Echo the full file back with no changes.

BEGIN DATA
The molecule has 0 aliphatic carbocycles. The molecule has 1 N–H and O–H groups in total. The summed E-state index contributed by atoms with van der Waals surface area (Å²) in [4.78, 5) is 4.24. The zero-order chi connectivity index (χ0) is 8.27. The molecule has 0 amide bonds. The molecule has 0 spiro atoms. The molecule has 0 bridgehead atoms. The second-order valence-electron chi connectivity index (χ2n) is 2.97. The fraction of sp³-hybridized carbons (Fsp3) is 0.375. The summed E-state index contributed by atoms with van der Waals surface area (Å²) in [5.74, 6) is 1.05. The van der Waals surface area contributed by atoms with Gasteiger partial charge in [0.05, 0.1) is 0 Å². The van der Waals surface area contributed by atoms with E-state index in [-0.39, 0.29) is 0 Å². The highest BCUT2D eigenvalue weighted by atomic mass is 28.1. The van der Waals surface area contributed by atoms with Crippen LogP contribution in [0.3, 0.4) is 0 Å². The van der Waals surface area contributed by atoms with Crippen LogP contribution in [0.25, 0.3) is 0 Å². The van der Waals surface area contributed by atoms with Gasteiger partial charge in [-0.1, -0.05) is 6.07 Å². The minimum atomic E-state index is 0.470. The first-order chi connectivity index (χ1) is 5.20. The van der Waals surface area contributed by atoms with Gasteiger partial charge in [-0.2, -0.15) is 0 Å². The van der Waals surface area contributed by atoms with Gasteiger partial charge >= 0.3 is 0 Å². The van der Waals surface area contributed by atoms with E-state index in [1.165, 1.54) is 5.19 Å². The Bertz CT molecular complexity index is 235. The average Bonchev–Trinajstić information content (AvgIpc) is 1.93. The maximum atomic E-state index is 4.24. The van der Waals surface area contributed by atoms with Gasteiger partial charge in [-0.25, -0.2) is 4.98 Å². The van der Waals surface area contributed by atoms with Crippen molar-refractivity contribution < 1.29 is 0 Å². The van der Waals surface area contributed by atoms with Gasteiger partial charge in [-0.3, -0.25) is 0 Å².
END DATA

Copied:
The molecule has 0 aliphatic carbocycles. The molecule has 1 N–H and O–H groups in total. The summed E-state index contributed by atoms with van der Waals surface area (Å²) in [4.78, 5) is 4.24. The zero-order chi connectivity index (χ0) is 8.27. The molecule has 0 amide bonds. The molecule has 0 spiro atoms. The molecule has 0 bridgehead atoms. The second-order valence-electron chi connectivity index (χ2n) is 2.97. The fraction of sp³-hybridized carbons (Fsp3) is 0.375. The summed E-state index contributed by atoms with van der Waals surface area (Å²) in [5.74, 6) is 1.05. The van der Waals surface area contributed by atoms with Gasteiger partial charge in [0.05, 0.1) is 0 Å². The van der Waals surface area contributed by atoms with E-state index in [-0.39, 0.29) is 0 Å². The highest BCUT2D eigenvalue weighted by atomic mass is 28.1. The van der Waals surface area contributed by atoms with Crippen LogP contribution in [0.3, 0.4) is 0 Å². The van der Waals surface area contributed by atoms with Crippen LogP contribution in [0.25, 0.3) is 0 Å². The van der Waals surface area contributed by atoms with Gasteiger partial charge in [-0.1, -0.05) is 6.07 Å². The minimum atomic E-state index is 0.470. The first-order chi connectivity index (χ1) is 5.20. The van der Waals surface area contributed by atoms with Gasteiger partial charge in [-0.2, -0.15) is 0 Å². The van der Waals surface area contributed by atoms with Gasteiger partial charge >= 0.3 is 0 Å². The van der Waals surface area contributed by atoms with E-state index in [1.165, 1.54) is 5.19 Å². The Bertz CT molecular complexity index is 235. The average Bonchev–Trinajstić information content (AvgIpc) is 1.93. The maximum atomic E-state index is 4.24. The van der Waals surface area contributed by atoms with Gasteiger partial charge in [-0.25, -0.2) is 4.98 Å². The van der Waals surface area contributed by atoms with Crippen molar-refractivity contribution < 1.29 is 0 Å². The van der Waals surface area contributed by atoms with Gasteiger partial charge in [-0.3, -0.25) is 0 Å².